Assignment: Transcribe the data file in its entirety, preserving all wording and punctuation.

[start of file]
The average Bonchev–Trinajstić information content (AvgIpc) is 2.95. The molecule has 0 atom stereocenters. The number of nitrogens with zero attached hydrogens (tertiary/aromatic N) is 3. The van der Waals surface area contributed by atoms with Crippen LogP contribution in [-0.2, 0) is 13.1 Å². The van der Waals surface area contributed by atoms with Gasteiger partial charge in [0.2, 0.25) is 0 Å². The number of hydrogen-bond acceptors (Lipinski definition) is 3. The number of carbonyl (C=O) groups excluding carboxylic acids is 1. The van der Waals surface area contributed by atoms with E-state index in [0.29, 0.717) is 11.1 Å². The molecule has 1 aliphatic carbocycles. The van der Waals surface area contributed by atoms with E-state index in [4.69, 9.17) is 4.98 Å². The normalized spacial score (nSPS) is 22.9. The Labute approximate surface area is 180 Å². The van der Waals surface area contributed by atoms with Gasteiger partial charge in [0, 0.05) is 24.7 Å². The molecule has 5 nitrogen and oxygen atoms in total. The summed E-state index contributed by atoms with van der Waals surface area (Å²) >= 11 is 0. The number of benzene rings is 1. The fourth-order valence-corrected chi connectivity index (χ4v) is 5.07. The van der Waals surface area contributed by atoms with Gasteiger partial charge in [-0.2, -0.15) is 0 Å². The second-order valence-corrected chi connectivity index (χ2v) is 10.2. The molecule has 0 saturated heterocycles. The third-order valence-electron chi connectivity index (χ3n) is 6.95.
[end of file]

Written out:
The average Bonchev–Trinajstić information content (AvgIpc) is 2.95. The molecule has 0 atom stereocenters. The number of nitrogens with zero attached hydrogens (tertiary/aromatic N) is 3. The van der Waals surface area contributed by atoms with Crippen LogP contribution in [-0.2, 0) is 13.1 Å². The van der Waals surface area contributed by atoms with Gasteiger partial charge in [0.2, 0.25) is 0 Å². The number of hydrogen-bond acceptors (Lipinski definition) is 3. The number of carbonyl (C=O) groups excluding carboxylic acids is 1. The van der Waals surface area contributed by atoms with E-state index in [0.29, 0.717) is 11.1 Å². The molecule has 1 aliphatic carbocycles. The van der Waals surface area contributed by atoms with E-state index in [4.69, 9.17) is 4.98 Å². The normalized spacial score (nSPS) is 22.9. The Labute approximate surface area is 180 Å². The van der Waals surface area contributed by atoms with Gasteiger partial charge in [0, 0.05) is 24.7 Å². The molecule has 5 nitrogen and oxygen atoms in total. The summed E-state index contributed by atoms with van der Waals surface area (Å²) >= 11 is 0. The number of benzene rings is 1. The fourth-order valence-corrected chi connectivity index (χ4v) is 5.07. The van der Waals surface area contributed by atoms with Gasteiger partial charge in [-0.2, -0.15) is 0 Å². The second-order valence-corrected chi connectivity index (χ2v) is 10.2. The molecule has 0 saturated heterocycles. The third-order valence-electron chi connectivity index (χ3n) is 6.95.